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Angela Veronica Wong on Andrew Zawacki

Petals of Zero Petals of One by Andrew Zawacki

Talisman House 2009

Review by Angela Veronica Wong


but sometimes another word won’t do when a word is the one you want

you think Pierrot Georgia

like pirouette Georgia

dunno if the words are related

I know almost nothing of language Georgia

                                    (from Andrew Zawacki’s “Georgia.”)


Language reflects this desire [to make the definition coincide with the defined].  And it is from within this language that we must attempt an ‘opening.’

(Spivak, Translator’s Preface to Derrida’s Of Grammatology)[1]


I found myself thinking of the Spivak quote while reading Andrew Zawacki’s Petals of Zero Petals of One, which seemed in many ways to be reaching to this opening.  Consisting of three long poems, the collection opens with the explosive “Georgia.”  Reading “Georgia” feels like what I imagine willing iron filings feel when manipulated by magnets: drawn in many different directions. 


The title of the collection borrows from the following lines in “Georgia:”

petals of 0 petals of 1

rips a hole of a fractal dimension

Fittingly, Zawacki’s work in Petals of Zero Petals of One reminds of those images of fractals, beautiful and unique shapes and could arguably be the poetic version of this infinitely complex structure found both in nature and created by mathematics.


The language present in Zawacki’s work is in the way of a Liszt etude, somewhat intimidating in its obvious virtuosity and a landscape of experiences.  While the reader is left with the impression that each word can lead to many possibilities that aren’t on the page, the deliberate craft of language choice is clear.  The lines in “Georgia” are indeed “bullets into the dark.”  There is a fantastic amount of concentrated power channeled through enviously effortless (or at least seemingly effortless, which is fairly envious) language that tugs at the reader’s center, but also a certain amount of obscurity and obscuring which only condenses the power of the language play and usage.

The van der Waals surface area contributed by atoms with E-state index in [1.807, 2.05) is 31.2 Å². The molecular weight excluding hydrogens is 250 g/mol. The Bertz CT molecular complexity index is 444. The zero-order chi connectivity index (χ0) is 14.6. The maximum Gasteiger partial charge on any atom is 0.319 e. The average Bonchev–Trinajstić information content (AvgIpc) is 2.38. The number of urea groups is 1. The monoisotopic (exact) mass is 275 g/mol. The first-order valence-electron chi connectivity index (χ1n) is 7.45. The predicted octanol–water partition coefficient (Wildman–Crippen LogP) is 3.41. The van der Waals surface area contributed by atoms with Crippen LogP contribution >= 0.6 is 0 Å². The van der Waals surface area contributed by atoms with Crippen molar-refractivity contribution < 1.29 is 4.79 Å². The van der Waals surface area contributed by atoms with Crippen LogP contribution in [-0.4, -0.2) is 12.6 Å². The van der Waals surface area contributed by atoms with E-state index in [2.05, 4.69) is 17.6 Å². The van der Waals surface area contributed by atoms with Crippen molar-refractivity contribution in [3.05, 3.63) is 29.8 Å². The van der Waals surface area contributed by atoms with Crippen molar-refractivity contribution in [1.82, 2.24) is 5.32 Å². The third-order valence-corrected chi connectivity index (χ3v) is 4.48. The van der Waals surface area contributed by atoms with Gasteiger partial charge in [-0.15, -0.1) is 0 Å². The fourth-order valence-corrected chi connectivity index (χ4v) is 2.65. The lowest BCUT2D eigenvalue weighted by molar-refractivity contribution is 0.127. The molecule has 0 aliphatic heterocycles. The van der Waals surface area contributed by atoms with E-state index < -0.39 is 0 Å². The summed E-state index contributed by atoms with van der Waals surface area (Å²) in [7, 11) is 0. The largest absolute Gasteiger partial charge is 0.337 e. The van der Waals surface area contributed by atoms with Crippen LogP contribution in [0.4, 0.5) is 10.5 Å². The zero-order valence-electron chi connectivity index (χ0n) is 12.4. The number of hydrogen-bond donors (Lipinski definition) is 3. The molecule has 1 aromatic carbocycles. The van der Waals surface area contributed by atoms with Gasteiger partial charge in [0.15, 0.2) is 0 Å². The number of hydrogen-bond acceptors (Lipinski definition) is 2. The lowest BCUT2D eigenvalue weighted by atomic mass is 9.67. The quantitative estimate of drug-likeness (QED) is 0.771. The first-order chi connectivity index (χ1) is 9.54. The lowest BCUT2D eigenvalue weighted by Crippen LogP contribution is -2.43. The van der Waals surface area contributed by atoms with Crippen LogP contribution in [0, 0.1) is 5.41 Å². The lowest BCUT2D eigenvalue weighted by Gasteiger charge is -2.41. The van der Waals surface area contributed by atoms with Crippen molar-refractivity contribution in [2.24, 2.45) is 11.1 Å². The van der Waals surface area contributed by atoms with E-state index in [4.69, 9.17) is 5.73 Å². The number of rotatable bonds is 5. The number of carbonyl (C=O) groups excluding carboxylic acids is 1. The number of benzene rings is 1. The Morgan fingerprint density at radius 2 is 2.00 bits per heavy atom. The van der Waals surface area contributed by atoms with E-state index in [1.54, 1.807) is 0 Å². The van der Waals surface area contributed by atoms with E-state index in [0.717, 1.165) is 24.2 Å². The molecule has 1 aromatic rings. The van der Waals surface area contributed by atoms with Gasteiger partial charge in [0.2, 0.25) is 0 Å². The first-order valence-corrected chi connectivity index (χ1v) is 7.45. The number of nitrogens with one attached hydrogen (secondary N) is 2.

Zawacki exerts control through spacing and line breaks, repetition and building a spun-sugar web of both hidden and more obvious allusions and associations.  A “tungsten[2] Georgia” is followed shortly by “I walk wolfstep into the shadow Georgia,” and half-a-page later, “it’s chien et loup Georgia.”  Brought into this English language association of “wolf” because of the word ‘loup,’ this French idiom leads the reader back Zawacki’s continuing exploration of language and the distances that exists within.  The inexactitude of language, let alone translation, let alone communication.


This sort of pinballing between words and toying with multiple meanings and fracturing is consistent and masterful.  But even at the times it seems Zawacki plays a game of hide-and-seek with the reader, it seems less important that the reader accesses and uncovers each hidden gem than the knowledge that this structure exists, so that, like language itself, each reading of the piece a little different than the next.


Throughout the three poems, Zawacki explores boundaries and spaces, both actual and figurative, and weaves in scientific and technical language.  In “Georgia,” much of the technical language he integrates is mathematical and geological: the presence of stones and elements grounds the poem while the addition of theorems and allusions to binary code (as with the title) seem to float it a space between theoretical and actuality.


In the second section, entitled “Arrow’s Shadow,” Zawacki again uses form to change the readers absorption of the text.  The entirety of the poem is flushed right, a surprisingly discomforting experience to eyes trained for left-aligned reading.  Aligned right, the lines seem to crowd the page, eliciting a sort of stubbornly aggressive, disjunctive feeling, which is reinforced by his line breaks, often splitting words into smaller words, alternating his use of hyphens—at times at the end of the first line, at others at the beginning of the second:


in a mode of wrapped phen-



    will flower

hearing your demo heart’s r